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Broome "one stop" hub planned to help survivors of family and domestic violence

Giovanni Torre -

Western Australia's government has announced a $16.3 million investment to establish a "one-stop" family and domestic violence hub in Broome.

The Broome hub will provide a range of specialist family and domestic violence resources and other community services in one location. This will make it easier for victim / survivors to access multiple services and also reduce the trauma of them needing to retell and relive their experiences each time they access a different service.

It will also provide specialist support and outreach services to Derby and Bidyadanga.

The WA government has opened a registration of interest process to identify potential service providers and Aboriginal community-controlled organisations have been "strongly encouraged" to register their interest. Following this process, a full tender process is expected to open later this year supported by a range of information sessions and workshops to help prospective applicants prepare.

In 2022 the government carried out consultation for the Broome hub's operating model with local stakeholders including Aboriginal Elders, people with lived experience of family and domestic violence, peak bodies, service providers, and other government agencies in the local area.

Member for Kimberley Divina D'Anna, a Yawuru, Nimanburr and Bardi woman born and raised in Broome, said on Friday that the town and surrounding areas are locations of "high demand for family and domestic violence services".

"(Having) a local hub with tailored and culturally supportive services is really important and will make it easier for people to seek the help and support they need," she said.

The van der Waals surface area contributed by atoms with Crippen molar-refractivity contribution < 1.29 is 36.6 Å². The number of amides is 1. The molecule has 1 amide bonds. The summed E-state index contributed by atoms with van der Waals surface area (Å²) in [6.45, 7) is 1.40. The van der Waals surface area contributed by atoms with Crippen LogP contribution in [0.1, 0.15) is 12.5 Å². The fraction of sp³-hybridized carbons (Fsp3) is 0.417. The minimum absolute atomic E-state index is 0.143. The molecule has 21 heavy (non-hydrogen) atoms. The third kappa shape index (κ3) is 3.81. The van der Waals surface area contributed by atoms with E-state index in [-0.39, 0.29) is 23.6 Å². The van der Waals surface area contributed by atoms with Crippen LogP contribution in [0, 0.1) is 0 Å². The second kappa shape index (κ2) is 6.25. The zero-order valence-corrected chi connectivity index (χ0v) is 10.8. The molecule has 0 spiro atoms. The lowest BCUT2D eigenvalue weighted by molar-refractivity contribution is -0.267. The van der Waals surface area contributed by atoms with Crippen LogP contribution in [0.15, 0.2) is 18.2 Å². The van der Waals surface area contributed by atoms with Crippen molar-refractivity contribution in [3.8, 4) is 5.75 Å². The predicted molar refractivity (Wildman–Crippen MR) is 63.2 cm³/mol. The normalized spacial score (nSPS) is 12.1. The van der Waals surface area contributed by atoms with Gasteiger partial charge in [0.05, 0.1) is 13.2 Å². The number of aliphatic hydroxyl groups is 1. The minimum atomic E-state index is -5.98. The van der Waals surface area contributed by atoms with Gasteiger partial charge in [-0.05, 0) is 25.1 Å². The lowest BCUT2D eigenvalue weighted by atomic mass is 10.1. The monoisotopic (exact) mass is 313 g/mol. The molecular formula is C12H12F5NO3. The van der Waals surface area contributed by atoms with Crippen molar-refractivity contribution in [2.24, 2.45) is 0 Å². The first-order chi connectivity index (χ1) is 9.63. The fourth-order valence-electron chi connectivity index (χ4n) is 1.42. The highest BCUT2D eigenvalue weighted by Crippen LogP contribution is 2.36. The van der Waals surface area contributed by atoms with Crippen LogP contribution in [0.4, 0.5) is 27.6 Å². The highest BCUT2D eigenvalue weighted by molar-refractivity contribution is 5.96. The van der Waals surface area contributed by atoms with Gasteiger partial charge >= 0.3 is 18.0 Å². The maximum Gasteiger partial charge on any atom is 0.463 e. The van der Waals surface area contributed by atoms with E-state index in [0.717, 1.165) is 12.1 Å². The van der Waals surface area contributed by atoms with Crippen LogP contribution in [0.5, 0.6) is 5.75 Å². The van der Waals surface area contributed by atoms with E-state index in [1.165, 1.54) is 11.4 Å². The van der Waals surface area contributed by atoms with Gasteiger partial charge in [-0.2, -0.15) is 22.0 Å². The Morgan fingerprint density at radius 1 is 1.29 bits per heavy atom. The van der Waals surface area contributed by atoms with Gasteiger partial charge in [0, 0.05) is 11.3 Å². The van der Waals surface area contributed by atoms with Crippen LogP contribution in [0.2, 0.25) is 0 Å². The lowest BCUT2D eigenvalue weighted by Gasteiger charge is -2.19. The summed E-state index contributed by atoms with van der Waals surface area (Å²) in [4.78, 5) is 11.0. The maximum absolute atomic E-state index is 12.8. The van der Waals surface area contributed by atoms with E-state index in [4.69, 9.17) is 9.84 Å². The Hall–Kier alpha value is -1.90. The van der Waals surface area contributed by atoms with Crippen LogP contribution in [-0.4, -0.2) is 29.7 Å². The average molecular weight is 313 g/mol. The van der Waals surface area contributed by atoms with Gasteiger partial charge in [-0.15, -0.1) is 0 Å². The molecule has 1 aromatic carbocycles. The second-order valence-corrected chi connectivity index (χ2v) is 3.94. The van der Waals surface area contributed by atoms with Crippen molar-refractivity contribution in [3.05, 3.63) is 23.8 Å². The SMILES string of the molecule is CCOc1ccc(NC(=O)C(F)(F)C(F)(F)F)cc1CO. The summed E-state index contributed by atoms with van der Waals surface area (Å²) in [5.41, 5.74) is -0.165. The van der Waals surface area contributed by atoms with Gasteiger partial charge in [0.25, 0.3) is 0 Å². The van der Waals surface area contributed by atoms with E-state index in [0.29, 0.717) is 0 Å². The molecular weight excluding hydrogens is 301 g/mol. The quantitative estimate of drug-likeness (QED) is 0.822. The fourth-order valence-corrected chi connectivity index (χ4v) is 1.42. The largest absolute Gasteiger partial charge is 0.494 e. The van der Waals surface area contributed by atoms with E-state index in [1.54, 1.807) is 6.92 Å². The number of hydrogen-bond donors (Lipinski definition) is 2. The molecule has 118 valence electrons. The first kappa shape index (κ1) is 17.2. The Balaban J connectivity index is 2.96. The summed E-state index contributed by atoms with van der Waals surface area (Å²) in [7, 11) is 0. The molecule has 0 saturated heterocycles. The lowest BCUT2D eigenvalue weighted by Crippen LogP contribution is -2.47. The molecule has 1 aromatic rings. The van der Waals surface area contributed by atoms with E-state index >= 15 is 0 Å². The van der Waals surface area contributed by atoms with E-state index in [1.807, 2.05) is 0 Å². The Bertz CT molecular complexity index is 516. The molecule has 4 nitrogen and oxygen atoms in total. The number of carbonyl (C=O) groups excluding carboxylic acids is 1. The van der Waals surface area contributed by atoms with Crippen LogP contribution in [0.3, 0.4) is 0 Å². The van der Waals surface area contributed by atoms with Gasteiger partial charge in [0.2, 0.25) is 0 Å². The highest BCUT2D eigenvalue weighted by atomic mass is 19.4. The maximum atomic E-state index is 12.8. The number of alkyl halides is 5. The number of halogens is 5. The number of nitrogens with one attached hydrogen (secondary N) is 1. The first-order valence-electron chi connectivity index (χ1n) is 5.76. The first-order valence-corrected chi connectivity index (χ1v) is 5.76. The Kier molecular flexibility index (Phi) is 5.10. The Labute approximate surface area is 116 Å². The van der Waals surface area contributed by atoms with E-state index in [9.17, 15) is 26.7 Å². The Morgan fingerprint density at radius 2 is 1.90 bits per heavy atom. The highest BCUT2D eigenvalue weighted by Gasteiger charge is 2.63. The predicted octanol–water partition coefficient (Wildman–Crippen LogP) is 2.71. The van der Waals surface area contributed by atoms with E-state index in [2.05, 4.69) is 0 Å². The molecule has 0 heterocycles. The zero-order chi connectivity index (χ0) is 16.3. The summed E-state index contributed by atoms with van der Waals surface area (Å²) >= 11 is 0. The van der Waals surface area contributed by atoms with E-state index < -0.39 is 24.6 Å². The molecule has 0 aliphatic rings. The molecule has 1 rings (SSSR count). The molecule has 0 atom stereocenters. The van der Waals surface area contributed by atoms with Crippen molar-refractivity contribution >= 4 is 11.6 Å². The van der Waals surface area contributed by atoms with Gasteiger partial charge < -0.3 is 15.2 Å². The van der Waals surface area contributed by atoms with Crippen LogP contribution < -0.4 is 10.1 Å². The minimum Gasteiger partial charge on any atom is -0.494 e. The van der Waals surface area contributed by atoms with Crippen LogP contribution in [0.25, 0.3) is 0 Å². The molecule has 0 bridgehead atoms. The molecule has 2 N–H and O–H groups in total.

"I'm really pleased to be part of a government that's committed to preventing family and domestic violence and promoting Aboriginal family safety. This is another example of how we're working with the local community and service providers to address these issues."

The government said the Broome project will build on the success of similar projects in Mirrabooka and Kalgoorlie. Earlier this year a service provider for a hub in Armadale was announced.

The Broome one-stop hub is part of the 2023/24 state budget and was among the government's election commitments.

Including Broome, the state government investment in the family and domestic violence hub program is now $64.8million.

Minister for the Prevention of Family and Domestic Violence, Sabine Winton, said the WA government is committed to addressing family violence in the Kimberley and "breaking the cycle needs targeted services in primary prevention and early intervention".

"The Broome hub will provide a one-stop entry point where victim-survivors have access to a range of supports to get the assistance that is right for them, which includes cultural support and healing services," she said.

"The hub model works best by tailoring services to meet the needs of the local community. We've seen this work with great success in Mirrabooka and Kalgoorlie, and we are making sure the Armadale hub, which should be operational next year, also has the same approach.

"I would like to thank all those who shared their expertise and own lived experiences during the consultation process. These insights will play a critical role in shaping how the Broome hub will operate in the community."

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